ZS was supported by Western Sydney University Postgraduate Research Award and Tuition Fee Waiver Scholarship to study a PhD program.

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Authors

Contributions

ZS conceived and designed the study with continuous support from TD and CAS. ZS collected the data. All authors involved in data analysis and interpretation. ZS drafted the manuscript. TD and CAS read and revised the manuscript. All authors have read and approved the submission.

Corresponding author

Correspondence to Zewdneh Shewamene.

Ethics declarations

Ethics approval and consent to participate

Ethical approval was received from Western Sydney University Human Research Ethics Committee (ref: H1196). Informed consent was obtained from all individual participants included in the study.

Consent for publication

All participants gave consent for direct quotes from their interviews to be published in this manuscript.

Competing interests

ZS and CAS declared that as a medical research institute, NICM Health Research Institute receives research grants and donations from foundations, universities, government agencies and industry. Sponsors and donors provide untied and tied funding for work to advance the vision and mission of the Institute. TD declared that she has no conflict of interest.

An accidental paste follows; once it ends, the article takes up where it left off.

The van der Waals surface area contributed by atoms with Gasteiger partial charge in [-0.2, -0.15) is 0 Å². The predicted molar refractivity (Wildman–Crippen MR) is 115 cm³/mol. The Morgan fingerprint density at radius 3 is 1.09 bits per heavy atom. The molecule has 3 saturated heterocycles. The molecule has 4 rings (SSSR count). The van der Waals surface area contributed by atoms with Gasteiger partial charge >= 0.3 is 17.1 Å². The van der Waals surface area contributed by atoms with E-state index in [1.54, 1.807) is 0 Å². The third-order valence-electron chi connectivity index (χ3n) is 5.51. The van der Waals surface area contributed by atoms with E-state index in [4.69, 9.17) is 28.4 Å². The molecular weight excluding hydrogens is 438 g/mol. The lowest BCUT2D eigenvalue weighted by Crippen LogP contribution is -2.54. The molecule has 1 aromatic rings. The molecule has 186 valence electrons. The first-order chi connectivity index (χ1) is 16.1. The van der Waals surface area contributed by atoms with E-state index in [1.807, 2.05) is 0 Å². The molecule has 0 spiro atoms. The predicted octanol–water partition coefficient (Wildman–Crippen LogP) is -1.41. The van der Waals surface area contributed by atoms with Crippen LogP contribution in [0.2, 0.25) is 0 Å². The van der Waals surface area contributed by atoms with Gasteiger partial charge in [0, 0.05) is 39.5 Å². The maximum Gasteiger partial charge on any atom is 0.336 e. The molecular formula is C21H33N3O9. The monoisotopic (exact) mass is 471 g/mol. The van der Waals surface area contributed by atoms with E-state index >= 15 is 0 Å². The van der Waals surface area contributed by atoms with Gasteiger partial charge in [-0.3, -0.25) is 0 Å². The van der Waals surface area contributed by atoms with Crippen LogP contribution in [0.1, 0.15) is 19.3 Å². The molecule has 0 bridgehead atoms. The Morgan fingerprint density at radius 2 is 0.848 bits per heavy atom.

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Supplementary information

Additional file 1.

Survey Tool.

Additional file 2.

Interview guide.

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Shewamene, Z., Dune, T. & Smith, C.A. Use of traditional and complementary medicine for maternal health and wellbeing by African migrant women in Australia: a mixed method study. BMC Complement Med Ther 20, 60 (2020). https://doi.org/10.1186/s12906-020-2852-6

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Keywords

  • Traditional medicine
  • Complementary and alternative medicine
  • Maternal wellbeing
  • African migrant women
  • Australia